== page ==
A global Baptist body kicked off the first day of its annual gathering Monday, bringing together hundreds of members worldwide to wrestle with some of the world's most challenging problems.
Baptist leaders from diverse backgrounds ranging from Christian professionals to denominational CEOs to mission leaders convened for the Baptist World Alliance (BWA) Gathering to discuss issues such as HIV/AIDS, genocide, poverty and missions.
The gathering, taking place July 2-7, estimates some 450 delegates from over 50 countries will participate in the event held in Accra, Ghana.
Participants will join in planning, worship, fellowship and discussions of the global social problems as well as missions.
Many in the Baptist family have increasingly focused on uniting behind social issues such as HIV/AIDS and poverty. Former president Jimmy Carter, for example, has organized a convocation next year which invites a broad-range of Baptists to counter the negative Baptist image and demonstrate Baptist unity centered around social concerns. A major part of the meeting will be promoting compassion agenda to address social justice and human rights.
Also, last month the National Baptist Convention USA, Inc. – the nation's largest African American religious organization – for the first time addressed HIV/AIDS at its annual conference.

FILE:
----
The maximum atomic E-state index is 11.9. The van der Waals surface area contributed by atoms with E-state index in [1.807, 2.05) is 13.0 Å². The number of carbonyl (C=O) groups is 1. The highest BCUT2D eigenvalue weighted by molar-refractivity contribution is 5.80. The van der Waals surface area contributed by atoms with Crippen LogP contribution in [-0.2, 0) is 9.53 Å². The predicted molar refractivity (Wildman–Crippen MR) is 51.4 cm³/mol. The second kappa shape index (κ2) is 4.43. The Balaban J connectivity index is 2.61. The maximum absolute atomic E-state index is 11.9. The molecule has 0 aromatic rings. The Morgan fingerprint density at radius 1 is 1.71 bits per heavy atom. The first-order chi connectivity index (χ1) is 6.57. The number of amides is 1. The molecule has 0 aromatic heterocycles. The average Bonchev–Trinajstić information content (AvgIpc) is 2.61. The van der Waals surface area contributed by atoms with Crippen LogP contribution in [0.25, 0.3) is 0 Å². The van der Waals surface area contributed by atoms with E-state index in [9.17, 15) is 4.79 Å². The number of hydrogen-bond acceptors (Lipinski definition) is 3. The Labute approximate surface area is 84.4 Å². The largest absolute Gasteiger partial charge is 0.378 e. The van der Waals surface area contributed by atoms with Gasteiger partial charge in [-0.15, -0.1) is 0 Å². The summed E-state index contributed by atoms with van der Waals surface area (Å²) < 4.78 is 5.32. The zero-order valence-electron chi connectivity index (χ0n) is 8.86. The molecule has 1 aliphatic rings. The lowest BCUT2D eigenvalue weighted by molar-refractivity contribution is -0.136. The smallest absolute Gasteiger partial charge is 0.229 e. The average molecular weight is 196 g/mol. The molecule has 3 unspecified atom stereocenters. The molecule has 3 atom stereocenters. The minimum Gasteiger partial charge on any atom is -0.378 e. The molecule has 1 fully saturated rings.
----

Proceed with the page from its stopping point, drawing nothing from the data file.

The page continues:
The National Baptist Convention USA and the North American Baptist Fellowship – a key supporter of the Carter initiative – are both affiliated with BWA.
During the gathering in Ghana, special groups – including the Emerging Leaders Network, a group of mainly under-35 Baptist leaders, and pastors of Global Impact Churches – will convene throughout the week. Global Impact Churches are individual congregations that are BWA members making direct contributions to the Alliance's budget.
The highlight event will be a Memorial and Reconciliation Service at the Slave Castle at Cape Coast on July 5 to commemorate the 200th anniversary of Britain's abolishment of slavery. The castle was formerly a holding area for capture and kidnapped Africans sent to the Americas during the slave trade.
BWA is also set to elect its new general secretary to succeed Denton Lotz, who retires in December after holding the position since 1988 on July 6. Neville Callam from Jamaica is the sole nominee.
The Baptist World Alliance began in London, England, in 1905 at the first Baptist World Congress. It is a fellowship of more than 200 Baptist conventions and unions claiming to represent a community of over 110 million Baptists.
In the United States, BWA members include the American Baptist Churches in the USA, the Baptist General Convention of Texas, the National Baptist Convention of America, and the North American Baptist Conference.